He jerked at the touch of her hand on his face, but looked up at her with agony visible even in his cybernetic eyes. He said, “I don’t know. There are ruins…archives. Maybe…maybe there’s a clue there. Shepard, I can’t fight it forever. Sovereign is too strong.”

“How do we get to Ilos?” she asked. “Tell me that and I’ll let you go.”

He gripped her arm above the break in her wrist and said, “Don’t let go. The Mu Relay. Benezia sent me the coordinates. You’ll have to take them from my omni-tool. I can’t…spirits! Don’t let go, Shepard. If you do, I’m lost.” He hated admitting it to her, but he was fighting an internal battle for his sanity and she was the one thing that had stayed constant since all of this began. Her internal surety made him want to believe that, despite being human, she had answers to which he wasn’t privy.

“I’m not going anywhere,” she said. “Give me your arm.”

She activated his omni-tool and sent the relay coordinates to her own. She could see in the way he held himself that he was fighting the urge to rip her throat out for it. No doubt Sovereign was raging at this betrayal. She had to figure out what to do with him when they were free. If she left him, Sovereign would reclaim him and complete his indoctrination. He would pursue her, find the Conduit, and activate the Citadel and she had no idea how to stop him. If she arrested him, he would either be imprisoned while Sovereign ripped his mind to shreds or be killed outright. He was as much a victim as he was a villain, a sad anti-hero trying to do the right thing in the wrong ways. In the end, he was not the one who had committed the atrocities that had been done. He was merely a pawn and he was much more valuable to her alive. If he could convince the Council that the Reaper threat was real, then they stood a greater chance of gaining cooperation between the races. Strategically, he was valuable…if he could fight off the indoctrination.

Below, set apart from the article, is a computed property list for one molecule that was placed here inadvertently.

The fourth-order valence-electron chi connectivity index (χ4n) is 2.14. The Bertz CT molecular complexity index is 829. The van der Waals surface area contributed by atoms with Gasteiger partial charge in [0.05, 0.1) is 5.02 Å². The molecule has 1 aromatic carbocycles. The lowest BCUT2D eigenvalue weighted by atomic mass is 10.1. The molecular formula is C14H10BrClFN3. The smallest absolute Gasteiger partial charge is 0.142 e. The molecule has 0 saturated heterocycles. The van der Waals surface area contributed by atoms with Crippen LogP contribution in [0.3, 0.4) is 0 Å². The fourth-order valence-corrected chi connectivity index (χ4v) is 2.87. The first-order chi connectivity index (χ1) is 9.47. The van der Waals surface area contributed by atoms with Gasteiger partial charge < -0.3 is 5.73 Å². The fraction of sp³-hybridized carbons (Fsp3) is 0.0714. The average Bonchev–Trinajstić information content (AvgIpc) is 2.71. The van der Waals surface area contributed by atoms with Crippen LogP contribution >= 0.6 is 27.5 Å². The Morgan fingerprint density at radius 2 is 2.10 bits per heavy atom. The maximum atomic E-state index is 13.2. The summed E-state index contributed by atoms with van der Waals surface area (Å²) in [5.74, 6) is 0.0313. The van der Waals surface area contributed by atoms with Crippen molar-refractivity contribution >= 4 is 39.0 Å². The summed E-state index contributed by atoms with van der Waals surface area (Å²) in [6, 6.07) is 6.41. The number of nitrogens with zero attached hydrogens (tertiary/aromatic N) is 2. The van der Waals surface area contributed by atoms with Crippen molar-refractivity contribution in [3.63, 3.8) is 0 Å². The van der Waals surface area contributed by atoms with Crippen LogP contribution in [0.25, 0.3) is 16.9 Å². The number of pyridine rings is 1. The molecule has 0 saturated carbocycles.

She said, “The way I see it, you have three options. I can kill you here and make it quick. You can kill yourself and redeem yourself that way. Or you can fight Sovereign and join me.”

He laughed bitterly. “As if anyone would have faith in me now even if I could shake Sovereign’s effects. My credibility is in tatters.”

“I believe you,” she said.

“You are a fool, Shepard,” he replied. “This close, with your defenses down, I could rip your throat out.”

“I don’t think so,” she said, glancing down to the pistol she held against his abdomen.

“I have underestimated you,” he noted. “But you are beginning to shake. The cold will render you defenseless soon.”

She saw that he was correct. The temperature was dropping rapidly now as the frozen walls overcame the last of the stored heat in the room. “You, t-too,” she pointed out. “Which will it be, Saren? Ally or enemy?”

He stared at her for a long moment and then said, “You truly believe that you can defeat them?”

“I believe that I’ll t-try my d-damnedest,” she said as the cold settled into her bones and made her clench her jaw to keep from biting her tongue.

“You’ll sound more convincing when you aren’t about to freeze to death,” he said and, with a long-suffering sigh, began to remove his armor.

“W-w-what are you d-d-doing?” she asked, wrapping her arms around herself and getting up to pace. She needed to move. She was freezing. It was past time to go for the emergency blanket in her armor.

“Shared body heat will keep us alive for longer,” he pointed out. “I put off more heat than you do.”

“B-b-because turians are designed t-t-to release heat, not absorb it. You’re s-signing your own death warrant,” she said. “I’ll leach all of yours away and then what will y-you do?”